By Victor Ochieng’ and Michael Masinde
Last Saturday, at around twilight, Harambee Theatre Group staged a play called Merimela at the Dagoretti South Empowerment Centre in the informal settlement of Kawangware.
This happens to be close to our neck-of-the-woods Riruta-Satelite, Nairobi.
When we received the cordial invitation to attend this artistic event, we did not dare to dither due to two reasons.
Firstly, Kennedy Saita, the Director of the famed theatre group, was our erstwhile student of English language and literature.
So, we proceeded there to prop up his pioneering spirit and promote his programs.
Secondly, as literary puritans, we felt enthused by the royal role this theatre group is playing in society, which gave us a riveting rehash of the iconic varsity-traveling theatre groups.
Ideally, theatre groups perform plays on stage.
Through ingenuity and creativity, they act plays already published as books.
For instance, when secondary schools are in session, Harambee Theatre Group crosses counties across the country to act the KCSE set texts.
Their peerless performances complement analyses of set texts done by teachers in the classroom setting.
Again, through the help of playwrights who pen playlets and plays, theatre groups stage their compositions to achieve umpteen purposes like raising modicum levels of income.
On this, Alex Nderitu published an insightful article on 28th June 2017 in the Theatre Times titled: Kenyan Theatre – the Good, the Bad and the Ugly.
In that great text oscillating around the role of theatre and performance, he posited that the Kenya National Theatre (KNT) was started as a recreational center for British soldiers in the colonial era.
Currently, KNT is classified as a cultural center, which means that it should remain true to one of its regal responsibilities: taking us back to basics and building gabions that can ward off cultural erosion.
Literary enthusiasts and historians by extension know the essence of people preserving their customs and tradition through available means like theatre.
Again, theatre groups play the role of edutainment: they entertain and educate people at the same time.
Being that plays are stories acted on stage, people glue their eyes on those performances so that they are teased and tickled for the essence of comic relief.
Through a literary style like satire, thespians speak the truth to the audience laughingly and in the process, people get educated.
For instance, Merimela, which was a comic play we watched recently, taught us plenty of family values.
The protagonist Merimela, who was a naughty nanny in Brian and Teresa’s house, brought out evils perpetuated by various domestic managers commonly called ‘maids’ in Kenya.
Through nemesis, a literary technique where virtue is glorified, and vice is vilified, the writer, directors and actors of the play ensured that Merimela reaped what she sowed.
Her absurd and subtle schemes were unearthed.
The twist of fate did not allow her to go scot-free.
Therefore, plays as pieces of literature mirror our society and meet the purpose of education.
It is also what the Kamirithu Theatre Group, directed by Ngugi wa Thiong’o and Ngugi wa Mirii, did in the sunset of the 70s.
Plenty of people from the lush slopes of Mt. Kenya thronged Kamirithu Community Education and Cultural Centre just to get entertained and educated on the culture and luster of the local language.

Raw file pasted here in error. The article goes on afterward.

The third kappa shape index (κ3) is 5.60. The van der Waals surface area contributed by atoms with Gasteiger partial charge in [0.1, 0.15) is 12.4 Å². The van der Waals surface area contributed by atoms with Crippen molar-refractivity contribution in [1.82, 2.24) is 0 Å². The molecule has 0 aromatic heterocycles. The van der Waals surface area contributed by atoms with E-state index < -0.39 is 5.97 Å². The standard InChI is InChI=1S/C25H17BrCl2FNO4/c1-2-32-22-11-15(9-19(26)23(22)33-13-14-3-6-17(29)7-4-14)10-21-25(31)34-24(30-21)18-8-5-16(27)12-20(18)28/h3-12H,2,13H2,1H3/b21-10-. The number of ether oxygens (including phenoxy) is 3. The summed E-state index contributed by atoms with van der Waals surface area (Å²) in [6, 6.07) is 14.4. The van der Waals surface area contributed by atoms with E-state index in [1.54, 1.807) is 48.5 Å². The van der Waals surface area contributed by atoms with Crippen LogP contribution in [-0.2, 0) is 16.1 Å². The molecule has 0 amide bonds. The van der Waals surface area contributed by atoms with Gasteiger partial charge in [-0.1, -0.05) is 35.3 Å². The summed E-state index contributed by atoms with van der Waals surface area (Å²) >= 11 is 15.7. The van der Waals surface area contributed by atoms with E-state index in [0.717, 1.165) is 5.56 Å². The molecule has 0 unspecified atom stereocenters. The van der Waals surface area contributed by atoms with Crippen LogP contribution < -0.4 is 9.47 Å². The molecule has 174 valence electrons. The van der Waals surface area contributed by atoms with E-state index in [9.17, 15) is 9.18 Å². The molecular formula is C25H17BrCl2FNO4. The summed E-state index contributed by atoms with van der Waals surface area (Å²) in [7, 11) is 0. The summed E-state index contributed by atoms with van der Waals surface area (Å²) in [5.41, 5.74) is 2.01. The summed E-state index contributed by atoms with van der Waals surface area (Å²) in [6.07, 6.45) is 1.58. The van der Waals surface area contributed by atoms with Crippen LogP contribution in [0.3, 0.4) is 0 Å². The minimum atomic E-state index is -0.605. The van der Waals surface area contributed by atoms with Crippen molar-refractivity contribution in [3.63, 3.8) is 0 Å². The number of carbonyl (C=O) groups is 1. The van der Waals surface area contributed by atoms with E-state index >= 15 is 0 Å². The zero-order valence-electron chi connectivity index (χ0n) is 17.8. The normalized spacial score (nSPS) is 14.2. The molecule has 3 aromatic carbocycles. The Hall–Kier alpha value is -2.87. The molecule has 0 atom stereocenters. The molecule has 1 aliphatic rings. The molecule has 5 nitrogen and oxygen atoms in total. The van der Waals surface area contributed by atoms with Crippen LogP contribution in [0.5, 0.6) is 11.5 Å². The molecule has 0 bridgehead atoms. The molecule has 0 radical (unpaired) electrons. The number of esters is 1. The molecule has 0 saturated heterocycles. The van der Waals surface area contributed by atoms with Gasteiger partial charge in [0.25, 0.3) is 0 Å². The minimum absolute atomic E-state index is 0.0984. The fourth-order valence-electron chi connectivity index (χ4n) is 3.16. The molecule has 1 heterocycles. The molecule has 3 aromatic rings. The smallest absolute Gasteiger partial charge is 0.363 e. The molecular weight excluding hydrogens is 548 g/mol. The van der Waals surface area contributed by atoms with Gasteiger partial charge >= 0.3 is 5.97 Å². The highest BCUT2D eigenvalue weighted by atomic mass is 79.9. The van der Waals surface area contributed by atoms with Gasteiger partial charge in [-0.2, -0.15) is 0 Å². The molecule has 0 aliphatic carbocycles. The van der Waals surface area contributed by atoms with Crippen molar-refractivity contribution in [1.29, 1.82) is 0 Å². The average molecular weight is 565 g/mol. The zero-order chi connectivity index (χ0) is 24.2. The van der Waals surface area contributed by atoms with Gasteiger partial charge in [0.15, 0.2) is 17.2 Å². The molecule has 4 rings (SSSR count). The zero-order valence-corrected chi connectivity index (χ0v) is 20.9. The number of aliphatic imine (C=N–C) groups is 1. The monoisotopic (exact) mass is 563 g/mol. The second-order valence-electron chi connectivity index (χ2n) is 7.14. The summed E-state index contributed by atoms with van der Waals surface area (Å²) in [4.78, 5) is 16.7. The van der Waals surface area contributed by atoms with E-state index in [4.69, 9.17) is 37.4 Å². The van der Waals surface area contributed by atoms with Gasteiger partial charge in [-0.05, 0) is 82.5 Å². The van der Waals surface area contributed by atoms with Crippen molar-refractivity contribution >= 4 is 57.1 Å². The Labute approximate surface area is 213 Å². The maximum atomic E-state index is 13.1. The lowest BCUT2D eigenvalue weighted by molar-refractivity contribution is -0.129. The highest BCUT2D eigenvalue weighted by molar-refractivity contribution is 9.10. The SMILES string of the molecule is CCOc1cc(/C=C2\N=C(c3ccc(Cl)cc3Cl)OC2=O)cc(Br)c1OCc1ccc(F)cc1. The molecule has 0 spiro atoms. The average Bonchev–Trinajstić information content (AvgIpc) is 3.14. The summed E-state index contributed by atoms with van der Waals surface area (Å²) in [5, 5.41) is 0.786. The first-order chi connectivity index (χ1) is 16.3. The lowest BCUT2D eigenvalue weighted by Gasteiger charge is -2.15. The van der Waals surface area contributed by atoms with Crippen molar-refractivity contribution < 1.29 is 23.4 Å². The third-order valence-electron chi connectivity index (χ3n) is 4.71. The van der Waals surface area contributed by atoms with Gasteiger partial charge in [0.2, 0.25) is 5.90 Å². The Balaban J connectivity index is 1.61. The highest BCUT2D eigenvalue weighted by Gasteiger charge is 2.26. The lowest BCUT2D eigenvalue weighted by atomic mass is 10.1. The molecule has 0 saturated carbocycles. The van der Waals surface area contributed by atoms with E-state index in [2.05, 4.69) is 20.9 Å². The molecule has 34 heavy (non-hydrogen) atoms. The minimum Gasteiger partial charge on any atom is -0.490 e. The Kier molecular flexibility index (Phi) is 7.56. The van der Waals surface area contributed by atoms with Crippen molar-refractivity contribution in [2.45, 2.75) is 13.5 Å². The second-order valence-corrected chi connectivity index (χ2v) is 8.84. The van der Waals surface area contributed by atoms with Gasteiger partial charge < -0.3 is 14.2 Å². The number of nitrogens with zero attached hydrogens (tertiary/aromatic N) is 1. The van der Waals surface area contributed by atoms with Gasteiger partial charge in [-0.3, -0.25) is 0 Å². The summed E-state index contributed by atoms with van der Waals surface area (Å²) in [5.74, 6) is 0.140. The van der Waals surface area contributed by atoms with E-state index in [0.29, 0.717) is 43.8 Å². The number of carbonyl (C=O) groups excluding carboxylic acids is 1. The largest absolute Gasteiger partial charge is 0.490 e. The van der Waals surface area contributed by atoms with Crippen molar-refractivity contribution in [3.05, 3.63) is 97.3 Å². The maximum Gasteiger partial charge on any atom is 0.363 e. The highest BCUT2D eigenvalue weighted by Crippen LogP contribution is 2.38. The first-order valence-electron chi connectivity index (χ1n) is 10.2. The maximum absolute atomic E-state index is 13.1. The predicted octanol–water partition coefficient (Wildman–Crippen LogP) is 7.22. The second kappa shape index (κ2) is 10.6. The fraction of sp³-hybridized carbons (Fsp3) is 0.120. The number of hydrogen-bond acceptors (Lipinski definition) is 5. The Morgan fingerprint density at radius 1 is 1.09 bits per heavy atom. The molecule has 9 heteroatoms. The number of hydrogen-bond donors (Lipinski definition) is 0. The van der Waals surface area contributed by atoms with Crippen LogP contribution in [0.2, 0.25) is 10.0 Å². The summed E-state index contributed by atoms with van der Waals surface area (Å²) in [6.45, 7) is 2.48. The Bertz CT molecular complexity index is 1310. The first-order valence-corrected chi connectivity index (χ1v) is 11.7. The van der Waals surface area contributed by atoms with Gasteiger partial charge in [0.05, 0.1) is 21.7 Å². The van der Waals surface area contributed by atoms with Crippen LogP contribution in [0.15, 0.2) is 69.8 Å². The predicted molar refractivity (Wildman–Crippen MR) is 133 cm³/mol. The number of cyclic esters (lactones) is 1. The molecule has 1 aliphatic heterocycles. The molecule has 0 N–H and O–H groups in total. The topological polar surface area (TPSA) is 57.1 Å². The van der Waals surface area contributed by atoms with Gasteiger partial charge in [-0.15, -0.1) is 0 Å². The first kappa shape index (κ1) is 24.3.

Plays rife with local flavor like Ngaahika Ndeenda (I Will Marry When I Want) were banned by the then government because they sensitized the public on oppression and exploitation by the same government.
Government arrowheads did not like the way such plays caused sudden awareness and awakening in the conscience of common citizens, especially in relation to socio-political evils meted out on them by the state.
Furthermore, theatre groups nurture talents, carve careers and design destinies.
That is what we witnessed at Kawangware, as Harambee Theatre Group staged the Merimela mime.
The performance of the play was prefaced by interesting items from eloquent poets and exuberant dancers.
The master of ceremony also evinced his good gift of the gab as he cracked ribs through wise use of humor.
When the play was staged, we spotted talented thespians whom we believe that through patience and persistence, can rise to stardom and touch the acme of the lucrative acting career.
This is in line with what was done by the Kenyatta University Traveling Theatre (KUTT).
It is acclaimed for the pivotal role it played to churn out the finest in the sphere of drama and comedy.
Daniel Ndambuki aka Churchill was a member of KUTT.
This must have had a puissant impact on him starting his laugh industry, which entertains and educates the masses to a great extent.
In conclusion, theatre groups raise writers of plays – playwrights.
To abut this argument, on Tuesday, January 3, 2017, the Guardian featured an article to this effect titled: Beyond Blasted, How the 90s Changed Theatre in the UK.
The oeuvre of that tantalizing treatise explained explicitly how the proliferation of theatre groups led to the meteoric rise of many playwrights.
Apart from what we can see beyond the sea, the performance of plays built the writing careers of the putative East African playwrights like Ngugi wa Thiong’o, Francis Imbuga, John Ruganda, David Mulwa, and many more.
The writers are enthusiasts of the English language and literature.
Contact: Victor Ochieng’: firstname.lastname@example.org 0704420232
Michael Masinde: email@example.com 0710719183
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